Chiropractic and Elbow Pain

Chiropractic and Elbow Pain

The elbow is made up of the humerus, radius and ulnar. It is a hinge joint, it also helps your forearm to rotate. The rotation of your forearms has a special name. Pronation is when your palms turn downward the muscles involved in this are pronator teres and pronator quadratus. Supination is when your palms turn upward the supinator muscle and biceps brachii do this action. When this happens, the bones in the forearm actually rotate to cross one another. A good way to remember which is which is to imagine holding a bowl of soup with both hands. You’ll notice that your hands are supinated!

Most of the muscles that move the hand actually come from the forearm. This is a reason why problems at the elbow can have an effect on your ability to grip and twist with your hands. Elbow problems can even cause a weakness in the forearm muscles.

The two most common elbow complaints in the clinic are tennis elbow and golfers elbow.

Tennis elbow, or lateral epicondylitis, to give it it’s proper name is really an inflammation of the tendons of the muscles which attach to the outside (lateral) part of the elbow (the same side as the thumb). Not many cases of tennis elbow actually involve tennis! In fact these muscles can be irritated by all sorts of repetitive actions involving the wrist, or by a bang or other trauma. Builders, carpenters and other people who work with their hands often develop tennis elbow, as well as knitters and people who do a lot of craft.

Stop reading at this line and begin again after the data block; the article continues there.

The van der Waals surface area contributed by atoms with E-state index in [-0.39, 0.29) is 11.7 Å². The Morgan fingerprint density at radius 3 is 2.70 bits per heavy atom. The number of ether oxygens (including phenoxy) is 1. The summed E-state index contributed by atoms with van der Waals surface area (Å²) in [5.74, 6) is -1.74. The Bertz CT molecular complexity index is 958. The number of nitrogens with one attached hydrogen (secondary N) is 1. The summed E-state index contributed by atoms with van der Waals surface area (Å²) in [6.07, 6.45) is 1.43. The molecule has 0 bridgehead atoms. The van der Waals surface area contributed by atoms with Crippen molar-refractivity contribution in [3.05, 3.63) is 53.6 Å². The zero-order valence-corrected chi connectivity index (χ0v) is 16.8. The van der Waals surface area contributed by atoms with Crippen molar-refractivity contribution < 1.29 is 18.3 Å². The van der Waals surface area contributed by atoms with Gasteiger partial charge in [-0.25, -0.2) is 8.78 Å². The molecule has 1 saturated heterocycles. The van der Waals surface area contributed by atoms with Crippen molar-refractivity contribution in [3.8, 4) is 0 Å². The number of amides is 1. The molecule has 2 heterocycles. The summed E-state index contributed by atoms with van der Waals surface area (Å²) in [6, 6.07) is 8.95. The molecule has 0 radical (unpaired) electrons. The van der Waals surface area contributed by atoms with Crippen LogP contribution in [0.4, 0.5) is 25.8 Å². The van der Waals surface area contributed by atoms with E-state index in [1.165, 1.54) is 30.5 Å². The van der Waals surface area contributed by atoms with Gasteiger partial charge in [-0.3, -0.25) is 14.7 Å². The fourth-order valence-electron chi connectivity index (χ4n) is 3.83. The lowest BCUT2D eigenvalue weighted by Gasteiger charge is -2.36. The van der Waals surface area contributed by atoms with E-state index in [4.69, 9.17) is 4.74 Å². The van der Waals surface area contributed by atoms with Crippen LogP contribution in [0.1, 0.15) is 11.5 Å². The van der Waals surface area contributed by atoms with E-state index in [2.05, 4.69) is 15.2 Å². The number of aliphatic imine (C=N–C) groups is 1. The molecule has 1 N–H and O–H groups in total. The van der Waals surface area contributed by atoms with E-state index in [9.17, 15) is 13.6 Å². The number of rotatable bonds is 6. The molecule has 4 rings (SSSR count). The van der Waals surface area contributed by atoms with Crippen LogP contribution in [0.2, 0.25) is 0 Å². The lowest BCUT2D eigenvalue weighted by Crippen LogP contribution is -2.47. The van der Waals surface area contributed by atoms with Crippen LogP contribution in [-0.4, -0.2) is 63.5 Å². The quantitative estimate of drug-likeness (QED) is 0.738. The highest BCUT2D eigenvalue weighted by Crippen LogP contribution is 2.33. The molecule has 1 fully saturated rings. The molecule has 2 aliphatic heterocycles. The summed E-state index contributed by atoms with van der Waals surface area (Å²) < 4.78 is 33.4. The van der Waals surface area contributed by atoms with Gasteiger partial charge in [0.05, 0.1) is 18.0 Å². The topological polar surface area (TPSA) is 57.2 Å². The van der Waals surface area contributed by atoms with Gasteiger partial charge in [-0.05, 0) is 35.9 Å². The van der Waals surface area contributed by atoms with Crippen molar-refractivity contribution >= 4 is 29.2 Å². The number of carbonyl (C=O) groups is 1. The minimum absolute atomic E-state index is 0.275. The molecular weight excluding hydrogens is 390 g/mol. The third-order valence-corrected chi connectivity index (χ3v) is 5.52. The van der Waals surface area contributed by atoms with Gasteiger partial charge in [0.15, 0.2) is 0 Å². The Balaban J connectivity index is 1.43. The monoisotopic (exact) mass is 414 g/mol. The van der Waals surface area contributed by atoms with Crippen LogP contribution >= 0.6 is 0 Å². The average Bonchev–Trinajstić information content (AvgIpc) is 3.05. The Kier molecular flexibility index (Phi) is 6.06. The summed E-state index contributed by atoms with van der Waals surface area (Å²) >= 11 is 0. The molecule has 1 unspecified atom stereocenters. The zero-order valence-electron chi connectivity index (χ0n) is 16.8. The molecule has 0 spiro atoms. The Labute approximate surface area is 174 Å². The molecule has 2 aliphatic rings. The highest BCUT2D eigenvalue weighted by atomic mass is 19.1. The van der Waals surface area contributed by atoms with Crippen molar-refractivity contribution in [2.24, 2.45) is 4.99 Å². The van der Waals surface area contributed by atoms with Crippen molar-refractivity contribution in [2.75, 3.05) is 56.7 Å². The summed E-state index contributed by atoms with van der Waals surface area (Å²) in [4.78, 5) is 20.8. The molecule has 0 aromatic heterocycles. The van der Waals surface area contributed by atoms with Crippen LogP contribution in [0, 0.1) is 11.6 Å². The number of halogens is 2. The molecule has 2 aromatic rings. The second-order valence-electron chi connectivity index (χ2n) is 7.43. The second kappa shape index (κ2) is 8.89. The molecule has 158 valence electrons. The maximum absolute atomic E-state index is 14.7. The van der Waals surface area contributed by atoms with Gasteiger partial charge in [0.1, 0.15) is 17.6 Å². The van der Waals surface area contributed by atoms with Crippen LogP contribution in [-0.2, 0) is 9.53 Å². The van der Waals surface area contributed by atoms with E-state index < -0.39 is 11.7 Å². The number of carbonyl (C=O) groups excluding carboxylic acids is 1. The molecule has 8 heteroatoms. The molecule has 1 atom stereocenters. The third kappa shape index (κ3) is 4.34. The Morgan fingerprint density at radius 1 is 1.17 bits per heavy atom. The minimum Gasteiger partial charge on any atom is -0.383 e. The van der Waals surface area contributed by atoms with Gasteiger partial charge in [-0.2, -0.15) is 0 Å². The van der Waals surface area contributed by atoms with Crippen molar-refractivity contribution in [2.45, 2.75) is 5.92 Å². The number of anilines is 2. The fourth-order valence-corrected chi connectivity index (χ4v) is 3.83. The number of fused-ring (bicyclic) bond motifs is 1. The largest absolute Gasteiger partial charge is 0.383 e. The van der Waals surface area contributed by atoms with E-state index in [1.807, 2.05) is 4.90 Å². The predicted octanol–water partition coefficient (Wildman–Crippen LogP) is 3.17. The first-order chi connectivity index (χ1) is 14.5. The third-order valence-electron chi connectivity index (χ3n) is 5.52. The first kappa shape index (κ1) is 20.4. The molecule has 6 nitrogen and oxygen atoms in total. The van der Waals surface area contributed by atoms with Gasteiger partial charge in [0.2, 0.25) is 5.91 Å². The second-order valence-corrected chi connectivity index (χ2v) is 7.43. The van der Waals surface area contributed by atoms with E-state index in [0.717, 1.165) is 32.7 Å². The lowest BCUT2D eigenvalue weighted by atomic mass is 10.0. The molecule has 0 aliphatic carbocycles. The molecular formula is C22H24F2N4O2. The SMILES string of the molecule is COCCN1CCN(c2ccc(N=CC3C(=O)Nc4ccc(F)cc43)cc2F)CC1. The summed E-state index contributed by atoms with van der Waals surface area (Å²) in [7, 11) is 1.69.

Golfer’s elbow, or medial epicondylitis, is the same type of irritation, but affecting the muscles on the inside (medial) side of the elbow (same side as the little finger) Again, these muscles can easily be irritated by overuse, although it is less common than tennis elbow we  still see a lot of people with this in the clinic.

Chiropractors are trained specifically to carry out a thorough examination and determine what is causing your problem before starting any treatment with you. We individually tailor a treatment plan according to your needs, age, physical and general health. Typically, treatment may include a range of therapeutic interventions including, but not limited to manipulation, mobilisation, massage and rehabilitative exercises.

There are some lifestyle changes you can make to decrease the likelihood of developing an elbow problem. A focus on correct posture, including using exercises to strengthen the muscles around the elbow will help. It is also important to have your work desk checked so that your work environment is ergonomically sound to prevent injury. If crafting, doing sports or other repetitive actions it is important to stretch and take regular breaks.